Thursday, May 12, 2011

The Squirrel Hunt


The year before I joined the Navy I dated a woman that had an older brother named Miles that I got along with quite well. A soft spoken guy that knew about all that his father could teach him about tools, building, and fixing things, he could keep his jeep running with duct tape, a torque wrench, and a socket set. Miles had been considering becoming a forest ranger someday, albeit a “black top” one in the hills were the illegal marijuana growers hid crops on federal land and surrounded the lots with booby traps like fishing line strung with hooks at eye level. Roaming around in woods you don’t know in Kentucky could get you into some trouble if you don’t stay alert, more than black bears, bobcats, mountain lions, and copperheads to worry about.

Like many men that grow up close to nature, particularly in the south, Miles grew up with hunting as part of his repertoire. Hunting meant firearms, as did becoming a game warden, and Miles knew a lot about both. Having drawn them and watched them for as long as I could remember, an opportunity for hands on experience had undeniable appeal. Miles seemed happy to have the company, and to let me do all the yammering, as we rode out over a few weekends to his friend’s farm to shoot targets and familiarize me with safe and proper handling, loading, unloading, and discharging various types of long barrel, shotguns, and pistols.

The Magnum nearly broke my wrist. The shotgun left my ear opposite the one closest to the butt of the rifle ringing for three days afterwards The long rifle put a hole though a can of beans at what seemed a soccer pitch’s distance away. Miles made that shot.

I learned how the muzzle of a shotgun can be dialed smaller and tighter or opened up like a camera lens iris to affect range and spread. I learned about the different sorts of loads and slugs that could go into a shotgun, my personal favorite being the one shaped like an hourglass with two plastic halves around the skinny center to keep the slug centered as it travels through the barrel before peeling off like the spare tanks from the space shuttle as the slug leaves the barrel and spirals towards its target. The hourglass begins to tumble once it hits anything, flattening out as well, the intent being that it will punch through the chest or thick neck of a deer and kill it before it has a chance to suffer.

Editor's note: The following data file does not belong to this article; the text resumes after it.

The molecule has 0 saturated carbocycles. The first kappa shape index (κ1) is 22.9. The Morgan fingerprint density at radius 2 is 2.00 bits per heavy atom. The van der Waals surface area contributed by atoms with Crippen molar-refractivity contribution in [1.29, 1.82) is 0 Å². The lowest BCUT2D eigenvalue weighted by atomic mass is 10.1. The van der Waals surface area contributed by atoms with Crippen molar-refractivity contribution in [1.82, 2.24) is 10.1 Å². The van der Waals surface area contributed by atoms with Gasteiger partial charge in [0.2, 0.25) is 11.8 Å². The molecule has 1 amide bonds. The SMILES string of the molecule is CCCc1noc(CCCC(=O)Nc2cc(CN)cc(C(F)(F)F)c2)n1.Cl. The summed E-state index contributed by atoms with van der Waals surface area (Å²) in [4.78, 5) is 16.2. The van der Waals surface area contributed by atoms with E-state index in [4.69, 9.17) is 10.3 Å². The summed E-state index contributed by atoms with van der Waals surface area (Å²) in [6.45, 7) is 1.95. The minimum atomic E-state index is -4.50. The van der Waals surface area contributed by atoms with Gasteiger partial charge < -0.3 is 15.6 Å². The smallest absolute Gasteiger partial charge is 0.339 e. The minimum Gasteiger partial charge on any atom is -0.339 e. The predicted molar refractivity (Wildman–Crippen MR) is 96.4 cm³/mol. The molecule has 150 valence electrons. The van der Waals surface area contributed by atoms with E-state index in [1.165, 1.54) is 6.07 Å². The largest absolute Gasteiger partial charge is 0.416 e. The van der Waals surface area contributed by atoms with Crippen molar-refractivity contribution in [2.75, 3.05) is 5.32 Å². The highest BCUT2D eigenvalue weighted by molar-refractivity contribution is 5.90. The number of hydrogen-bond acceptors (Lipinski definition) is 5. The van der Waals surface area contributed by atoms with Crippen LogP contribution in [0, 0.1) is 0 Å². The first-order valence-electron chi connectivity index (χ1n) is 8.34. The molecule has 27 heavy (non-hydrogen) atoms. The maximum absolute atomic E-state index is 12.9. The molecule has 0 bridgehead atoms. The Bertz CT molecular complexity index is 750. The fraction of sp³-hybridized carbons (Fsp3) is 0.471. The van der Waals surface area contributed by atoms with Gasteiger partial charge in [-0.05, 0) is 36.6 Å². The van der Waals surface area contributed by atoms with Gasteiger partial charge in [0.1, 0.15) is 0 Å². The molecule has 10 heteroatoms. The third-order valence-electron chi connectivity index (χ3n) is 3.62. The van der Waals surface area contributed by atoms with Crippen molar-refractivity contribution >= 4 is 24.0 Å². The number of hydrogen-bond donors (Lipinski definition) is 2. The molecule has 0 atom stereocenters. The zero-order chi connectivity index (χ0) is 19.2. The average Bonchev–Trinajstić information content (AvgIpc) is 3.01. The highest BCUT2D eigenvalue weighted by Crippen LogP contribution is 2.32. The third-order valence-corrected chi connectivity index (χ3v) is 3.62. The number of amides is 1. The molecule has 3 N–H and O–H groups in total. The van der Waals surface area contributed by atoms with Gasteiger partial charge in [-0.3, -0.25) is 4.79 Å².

We’d bring a slew of empty gallon plastic milk jugs, some empty liter milk cartons, maybe some cans of beans or melons in the back of his jeep. We’d fill the jugs and cartons from a well pump on the property, pose the targets on a stump or flat top rock that had a swell of grassy slope close behind to catch the slugs rather than have any wild shots winging through the underbrush, pasture, or forest beyond.

What we never had on hand were any cans of beer or alcohol of any sort. I don’t believe I ever saw Miles drink, and I had far too much respect for what damage a firearm can do, the lesson learned from that front loaded musket my Dad let me shoot and the clear message that if I ever stepped near the shotgun he’d kept in the house I would never come up from under his resulting wrath. Curiosity never got the better of me since I never had any spark up over firearms, just some fear and a healthy desire to steer well clear.

While I don’t plan to keep firearms in the house with Otis unless a zombie outbreak actually happens, I do appreciate the healthy fear / respect my Dad instilled in me for the damage firearms can do. I could draw them all I wanted, however I never as a kid had a desire to play with any real ones.

I wish I could say the same for some of the kids I knew as a child. While I never knew any with access to pistols, I did know a kid with his own 22 caliber hunting rifle, as well as an array of pellet guns. An upper middle class kid that lived up the hill from my Grandmother’s place, he took another kid and myself for a hike through the nearby woods, by woods meaning an acre or so of scruff between a subdivision and the back side of a gas station, some trees along the perimeter, arming each of us with a pellet gun and fist full of pellets, himself with the hunting rifle, though with only one bullet, and that in hand. We roamed a bit, shot a couple slow moving tree trunks, then head back towards his house. As we neared the proper road, the densest past of the woods behind us, he made a show of carefully loading his hunting rifle, aiming it into the woods, and pulling the trigger. The rifle burped a flat pop sound that seemed to roll across the neighborhood like thunder, making me cringe and look around nervously. Really, the actual sound had been sort of underwhelming, the real awkwardness settling in is witnessing another kid having just shot an actual bullet. And then we walked up the hill towards his house.